Vancouver, BC | Are you vivacious, energetic, organized, and confident? We need you! Our Host is the first face of La Mezcaleria and therefore incredibly important to us. You will represent our brand, our family and our vibe. This is a demanding position. Are you up for the challenge? 2+ years of experience is a must, and Spanish is an asset. Please send your resume and cover letter to info [at] lamezcaleria.ca and learn more about the company after the jump… Read more
(via Dezeen) It’s been over a year since David and Susan Scott launched their own firm, Scott & Scott Architects, but they’ve only recently completed their studio headquarters on the ground floor of their 1911 home off on 19th Ave off Main Street. They’ve clad the floor and walls with Douglas Fir planks which they’ve treated themselves with a mixture of Canadian whisky and beeswax (watch the video below). A rear workshop is divided from the main space by a functional storage hide/wall. David and Susan also designed the tables themselves using galvanised steel frames and hand-stitched leathers. Floor to ceiling window frontage invites the neighbours to look inside, but it also allows the architects to work with plenty of light (there are glass pendant lights hanging from the ceiling to add more in the evenings).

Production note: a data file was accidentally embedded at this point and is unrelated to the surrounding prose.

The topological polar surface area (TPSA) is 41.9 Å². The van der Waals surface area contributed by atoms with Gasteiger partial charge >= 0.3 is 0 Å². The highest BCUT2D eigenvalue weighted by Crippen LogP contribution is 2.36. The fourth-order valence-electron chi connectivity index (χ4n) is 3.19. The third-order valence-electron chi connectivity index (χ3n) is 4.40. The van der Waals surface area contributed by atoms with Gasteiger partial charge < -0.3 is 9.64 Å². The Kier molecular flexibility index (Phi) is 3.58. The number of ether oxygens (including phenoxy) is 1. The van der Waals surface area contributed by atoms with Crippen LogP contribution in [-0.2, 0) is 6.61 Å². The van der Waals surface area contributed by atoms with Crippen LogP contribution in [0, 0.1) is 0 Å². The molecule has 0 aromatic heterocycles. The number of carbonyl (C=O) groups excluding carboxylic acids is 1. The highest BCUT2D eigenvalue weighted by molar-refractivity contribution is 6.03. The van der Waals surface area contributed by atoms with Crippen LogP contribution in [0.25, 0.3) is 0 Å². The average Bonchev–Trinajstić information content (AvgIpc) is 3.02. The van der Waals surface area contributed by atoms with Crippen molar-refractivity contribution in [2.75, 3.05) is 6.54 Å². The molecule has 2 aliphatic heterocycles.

Have you heard? It’s supposed to be a pretty gloomy week. Not to worry, though, because France. Yup, for us, crap forecasts tend to conjure visions of (and desires for) restorative, old school French bistro fare. The last time it rained we fell for it hard in the form of properly gooey onion soup gratinee (the gruyere cap amplified by mozzarella); Alsatian tart flambee with crispy lardons and fat dollops of creme fraiche; and flavourful hanger steak (done to the rare side of medium-rare) prostrate in a deep puddle of green peppercorn cream next to a pile of salted frites. It was all washed down at Les Faux Bourgeois in the heart of The Fraserhood (where summer is for the weak and patios fear to tread) with winter-generous pours of 2011 Brumont Tannat-Merlot.
Les Faux Bourgeois | 663 East 15th Ave | Vancouver, BC | 604-873-9733
This gallery of Alley Chairs can be found in our new HOODS section. It was curated by Nicole Arnett, an invaluable friend to Scout. It documents (invents) the dramas that explain the abandoned alleyway chairs and sofas of East Van.
by Lisa Giroday, Sandra Lopuch and Sam Philips | Are you feeling adventurous about your veggie garden this year? Want to grow some weird shit this season? One culinary herb we love that isn’t seen in most gardens is, well, lovage, or, botanically speaking, Levisticum officinale.